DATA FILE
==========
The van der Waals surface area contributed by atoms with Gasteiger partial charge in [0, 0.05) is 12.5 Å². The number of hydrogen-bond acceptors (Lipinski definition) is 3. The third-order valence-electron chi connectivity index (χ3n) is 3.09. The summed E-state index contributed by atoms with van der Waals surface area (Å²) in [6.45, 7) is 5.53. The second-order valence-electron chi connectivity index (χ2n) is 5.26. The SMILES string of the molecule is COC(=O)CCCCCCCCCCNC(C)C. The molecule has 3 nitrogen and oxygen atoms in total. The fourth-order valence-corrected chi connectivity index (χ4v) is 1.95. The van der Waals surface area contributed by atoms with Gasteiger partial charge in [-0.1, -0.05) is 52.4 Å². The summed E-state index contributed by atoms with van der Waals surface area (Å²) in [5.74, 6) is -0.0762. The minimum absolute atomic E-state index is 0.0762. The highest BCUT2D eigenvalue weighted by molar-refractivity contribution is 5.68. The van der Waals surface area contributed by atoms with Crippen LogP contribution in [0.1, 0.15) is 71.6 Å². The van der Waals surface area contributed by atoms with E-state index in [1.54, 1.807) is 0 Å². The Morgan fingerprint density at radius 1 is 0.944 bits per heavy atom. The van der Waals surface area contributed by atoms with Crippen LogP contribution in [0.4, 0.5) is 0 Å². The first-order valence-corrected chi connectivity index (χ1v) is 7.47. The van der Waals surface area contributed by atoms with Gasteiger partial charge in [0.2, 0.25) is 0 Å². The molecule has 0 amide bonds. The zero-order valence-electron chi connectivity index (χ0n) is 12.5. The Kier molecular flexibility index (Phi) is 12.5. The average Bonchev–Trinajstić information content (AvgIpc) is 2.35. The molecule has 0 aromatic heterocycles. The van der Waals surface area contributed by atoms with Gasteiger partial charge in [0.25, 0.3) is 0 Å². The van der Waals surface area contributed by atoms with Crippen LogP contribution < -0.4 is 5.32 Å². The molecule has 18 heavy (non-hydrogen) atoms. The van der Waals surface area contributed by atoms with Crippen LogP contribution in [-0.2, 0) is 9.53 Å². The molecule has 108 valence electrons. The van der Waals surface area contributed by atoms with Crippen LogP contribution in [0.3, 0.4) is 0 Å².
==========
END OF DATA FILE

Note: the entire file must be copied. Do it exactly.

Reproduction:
The van der Waals surface area contributed by atoms with Gasteiger partial charge in [0, 0.05) is 12.5 Å². The number of hydrogen-bond acceptors (Lipinski definition) is 3. The third-order valence-electron chi connectivity index (χ3n) is 3.09. The summed E-state index contributed by atoms with van der Waals surface area (Å²) in [6.45, 7) is 5.53. The second-order valence-electron chi connectivity index (χ2n) is 5.26. The SMILES string of the molecule is COC(=O)CCCCCCCCCCNC(C)C. The molecule has 3 nitrogen and oxygen atoms in total. The fourth-order valence-corrected chi connectivity index (χ4v) is 1.95. The van der Waals surface area contributed by atoms with Gasteiger partial charge in [-0.1, -0.05) is 52.4 Å². The summed E-state index contributed by atoms with van der Waals surface area (Å²) in [5.74, 6) is -0.0762. The minimum absolute atomic E-state index is 0.0762. The highest BCUT2D eigenvalue weighted by molar-refractivity contribution is 5.68. The van der Waals surface area contributed by atoms with Crippen LogP contribution in [0.1, 0.15) is 71.6 Å². The van der Waals surface area contributed by atoms with E-state index in [1.54, 1.807) is 0 Å². The Morgan fingerprint density at radius 1 is 0.944 bits per heavy atom. The van der Waals surface area contributed by atoms with Crippen LogP contribution in [0.4, 0.5) is 0 Å². The first-order valence-corrected chi connectivity index (χ1v) is 7.47. The van der Waals surface area contributed by atoms with Gasteiger partial charge in [0.2, 0.25) is 0 Å². The molecule has 0 amide bonds. The zero-order valence-electron chi connectivity index (χ0n) is 12.5. The Kier molecular flexibility index (Phi) is 12.5. The average Bonchev–Trinajstić information content (AvgIpc) is 2.35. The molecule has 0 aromatic heterocycles. The van der Waals surface area contributed by atoms with Gasteiger partial charge in [0.25, 0.3) is 0 Å². The van der Waals surface area contributed by atoms with Crippen LogP contribution < -0.4 is 5.32 Å². The molecule has 18 heavy (non-hydrogen) atoms. The van der Waals surface area contributed by atoms with Crippen LogP contribution in [-0.2, 0) is 9.53 Å². The molecule has 108 valence electrons. The van der Waals surface area contributed by atoms with Crippen LogP contribution in [0.3, 0.4) is 0 Å².